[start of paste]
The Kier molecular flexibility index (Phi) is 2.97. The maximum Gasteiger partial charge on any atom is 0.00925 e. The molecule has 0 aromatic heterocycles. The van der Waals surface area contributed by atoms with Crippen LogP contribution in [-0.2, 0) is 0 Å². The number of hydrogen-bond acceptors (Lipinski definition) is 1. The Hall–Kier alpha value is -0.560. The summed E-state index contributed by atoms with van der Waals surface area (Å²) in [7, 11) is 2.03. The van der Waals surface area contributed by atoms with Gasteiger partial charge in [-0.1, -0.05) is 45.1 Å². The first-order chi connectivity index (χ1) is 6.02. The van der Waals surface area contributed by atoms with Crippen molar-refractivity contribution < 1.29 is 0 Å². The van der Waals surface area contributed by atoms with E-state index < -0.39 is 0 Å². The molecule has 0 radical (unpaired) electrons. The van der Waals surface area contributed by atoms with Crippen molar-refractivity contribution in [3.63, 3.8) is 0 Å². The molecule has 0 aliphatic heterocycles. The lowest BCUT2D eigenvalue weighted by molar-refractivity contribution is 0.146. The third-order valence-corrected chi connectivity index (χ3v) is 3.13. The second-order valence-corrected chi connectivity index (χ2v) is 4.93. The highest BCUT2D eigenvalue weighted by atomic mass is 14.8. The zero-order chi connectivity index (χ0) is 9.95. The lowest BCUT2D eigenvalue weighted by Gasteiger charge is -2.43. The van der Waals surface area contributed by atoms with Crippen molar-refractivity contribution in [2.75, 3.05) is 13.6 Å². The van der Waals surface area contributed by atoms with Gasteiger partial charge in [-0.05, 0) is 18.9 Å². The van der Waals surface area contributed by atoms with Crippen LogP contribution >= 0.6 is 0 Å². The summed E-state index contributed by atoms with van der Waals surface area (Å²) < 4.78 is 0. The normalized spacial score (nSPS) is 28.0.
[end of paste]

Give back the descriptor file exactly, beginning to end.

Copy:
The Kier molecular flexibility index (Phi) is 2.97. The maximum Gasteiger partial charge on any atom is 0.00925 e. The molecule has 0 aromatic heterocycles. The van der Waals surface area contributed by atoms with Crippen LogP contribution in [-0.2, 0) is 0 Å². The number of hydrogen-bond acceptors (Lipinski definition) is 1. The Hall–Kier alpha value is -0.560. The summed E-state index contributed by atoms with van der Waals surface area (Å²) in [7, 11) is 2.03. The van der Waals surface area contributed by atoms with Gasteiger partial charge in [-0.1, -0.05) is 45.1 Å². The first-order chi connectivity index (χ1) is 6.02. The van der Waals surface area contributed by atoms with Crippen molar-refractivity contribution < 1.29 is 0 Å². The van der Waals surface area contributed by atoms with E-state index < -0.39 is 0 Å². The molecule has 0 radical (unpaired) electrons. The van der Waals surface area contributed by atoms with Crippen molar-refractivity contribution in [3.63, 3.8) is 0 Å². The molecule has 0 aliphatic heterocycles. The lowest BCUT2D eigenvalue weighted by molar-refractivity contribution is 0.146. The third-order valence-corrected chi connectivity index (χ3v) is 3.13. The second-order valence-corrected chi connectivity index (χ2v) is 4.93. The highest BCUT2D eigenvalue weighted by atomic mass is 14.8. The zero-order chi connectivity index (χ0) is 9.95. The lowest BCUT2D eigenvalue weighted by Gasteiger charge is -2.43. The van der Waals surface area contributed by atoms with Crippen molar-refractivity contribution in [2.75, 3.05) is 13.6 Å². The van der Waals surface area contributed by atoms with Gasteiger partial charge in [-0.05, 0) is 18.9 Å². The van der Waals surface area contributed by atoms with Crippen LogP contribution >= 0.6 is 0 Å². The summed E-state index contributed by atoms with van der Waals surface area (Å²) < 4.78 is 0. The normalized spacial score (nSPS) is 28.0.